Process After Somebody Is Killed in a Car Accident

Written by Steven Matz on . Posted in , .

There is a traffic accident roughly every two minutes in Michigan. While most (81%) traffic accidents result in only property damage, there are many serious and even fatal accidents. In 2021, the fatality rate was 1.17 deaths per 100 million miles of travel.

Because there is a real risk of a fatality after a traffic accident, you need to understand your rights if a loved one loses their life because of a car accident. Unfortunately, if you do not take quick action, you risk losing essential legal benefits for you and your family.

Losing a loved one suddenly in a car accident is devastating. You may wonder: What happens when someone is killed in a car accident?

Let Matz Injury Law fight for you and your family’s legal rights after a fatal car accident. We focus on legal matters so that you can focus on everything else.

What Is the Process When Somebody Is Killed in a Car Accident?

Things to Know About Car Accident Deaths in Michigan

The National Highway Traffic Safety Administration (NHTSA) projected that 42,915 people died in traffic accidents in 2021. This number is a 16-year high and a 10.5% increase from 2020.

In Michigan, there were 1,131 people killed in car accidents in 2021. There were 282,640 total reported crashes and 1,068 fatal crashes. Of all fatal crashes, roughly 31.5% involved alcohol in some way, whether it was a driver, pedestrian, or bicyclist. In about 11% of car accidents, both drinking and drugs were involved.

Based on 2021 statistics, 10,050,811 people live in Michigan. One in every 8,887 people passed away in a traffic crash, and one out of 141 suffered a personal injury. One person passes away in a fatal car accident every eight hours.

What Happens After a Fatal Car Accident in Michigan?

If there are any injuries after a car accident, those involved in the crash or bystanders should call 911 to reach emergency medical services. Calling 911 will serve as the first action to report the accident, which Michigan law requires.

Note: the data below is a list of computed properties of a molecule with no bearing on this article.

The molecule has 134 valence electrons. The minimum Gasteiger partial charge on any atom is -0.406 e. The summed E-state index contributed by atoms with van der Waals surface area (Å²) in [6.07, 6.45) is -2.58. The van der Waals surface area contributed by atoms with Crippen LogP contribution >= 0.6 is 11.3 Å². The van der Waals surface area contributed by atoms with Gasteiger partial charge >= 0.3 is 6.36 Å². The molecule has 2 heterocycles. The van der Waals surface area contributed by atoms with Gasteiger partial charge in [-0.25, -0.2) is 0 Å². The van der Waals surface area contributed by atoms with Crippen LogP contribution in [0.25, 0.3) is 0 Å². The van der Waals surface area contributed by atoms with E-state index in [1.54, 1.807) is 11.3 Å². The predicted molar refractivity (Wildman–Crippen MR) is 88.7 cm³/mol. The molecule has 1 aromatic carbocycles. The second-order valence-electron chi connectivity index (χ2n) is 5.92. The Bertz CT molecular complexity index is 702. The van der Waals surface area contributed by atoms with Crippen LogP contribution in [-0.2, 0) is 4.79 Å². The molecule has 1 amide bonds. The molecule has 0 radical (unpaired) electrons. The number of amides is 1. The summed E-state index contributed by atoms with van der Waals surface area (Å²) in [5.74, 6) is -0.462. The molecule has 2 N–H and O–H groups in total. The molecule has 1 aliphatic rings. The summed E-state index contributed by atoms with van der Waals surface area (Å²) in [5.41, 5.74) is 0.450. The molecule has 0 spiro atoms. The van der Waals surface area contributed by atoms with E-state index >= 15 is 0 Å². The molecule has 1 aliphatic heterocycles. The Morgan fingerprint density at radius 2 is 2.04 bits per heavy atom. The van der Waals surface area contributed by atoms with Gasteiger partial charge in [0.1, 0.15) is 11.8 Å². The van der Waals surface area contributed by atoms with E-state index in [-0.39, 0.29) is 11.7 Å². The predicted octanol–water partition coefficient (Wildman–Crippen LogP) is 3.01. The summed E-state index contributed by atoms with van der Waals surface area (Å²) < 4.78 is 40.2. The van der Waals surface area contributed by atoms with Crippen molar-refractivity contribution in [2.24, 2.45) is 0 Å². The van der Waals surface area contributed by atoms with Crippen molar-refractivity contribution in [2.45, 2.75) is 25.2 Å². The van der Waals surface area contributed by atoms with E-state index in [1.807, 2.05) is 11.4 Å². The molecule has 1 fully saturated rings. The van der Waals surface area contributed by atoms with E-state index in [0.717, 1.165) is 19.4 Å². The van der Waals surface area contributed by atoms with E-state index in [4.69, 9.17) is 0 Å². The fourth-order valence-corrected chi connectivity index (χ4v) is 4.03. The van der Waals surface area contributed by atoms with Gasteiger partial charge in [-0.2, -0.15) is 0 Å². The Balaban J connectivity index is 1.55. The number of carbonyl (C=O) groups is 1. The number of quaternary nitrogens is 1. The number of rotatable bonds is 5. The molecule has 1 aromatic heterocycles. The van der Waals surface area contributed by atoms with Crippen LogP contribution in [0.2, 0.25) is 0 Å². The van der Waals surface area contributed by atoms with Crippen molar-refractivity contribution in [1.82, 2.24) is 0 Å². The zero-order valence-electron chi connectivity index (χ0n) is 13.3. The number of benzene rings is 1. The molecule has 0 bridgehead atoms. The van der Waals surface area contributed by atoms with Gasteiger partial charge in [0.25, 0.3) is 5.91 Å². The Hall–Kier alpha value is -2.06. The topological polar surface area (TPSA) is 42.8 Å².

Calling 911 will prompt several other responses from authorities as well.

First Responders Arrive on the Scene

Calling 911 will trigger the services of several emergency responders, including:

  • Police
  • Fire department
  • Ambulance (with emergency medical technicians and paramedics)

Each of these emergency responders has special training to address trauma. They can perform life-saving measures, provide medication, and transport anyone seriously injured to the hospital.

Any emergency responder, from EMTs to police officers, has strict protocols that they must follow to assist victims after a car accident. They will perform triage to determine who is the most seriously injured and help those people first.

As part of the triage process, EMTs and paramedics will determine if anyone has passed away because of the accident. If someone has passed, they will cover that person with a white sheet and treat others nearby.

Covering the body with a sheet is mostly done to respect the person who passed. The covering provides a level of privacy as well. It allows medical staff to identify the person before others can. The last thing that family and friends want is to see a photo of their loved one who has passed on social media before they speak to the authorities.

First responders also use the white sheet to preserve the scene until the coroner arrives. The coroner is almost always called to the scene when someone dies in a car accident. The coroner will examine and document the crash scene and determine the cause of death.

Police File Criminal Charges

Michigan does not have a vehicular homicide statute. In many other states, this type of law would impose criminal charges on someone who killed another person because of careless or reckless driving. These criminal laws are specific to fatalities following a car crash.

Nonetheless, the driver might still face criminal charges under Michigan’s more general homicide laws. When a police report reflects that a drunk driver was involved, charges are much more likely to be filed against the at-fault driver.

When Does a Driver Face Criminal Charges in a Wrongful Death?

The district attorney will determine whether to charge a driver after a wrongful death accident and which charge to assert.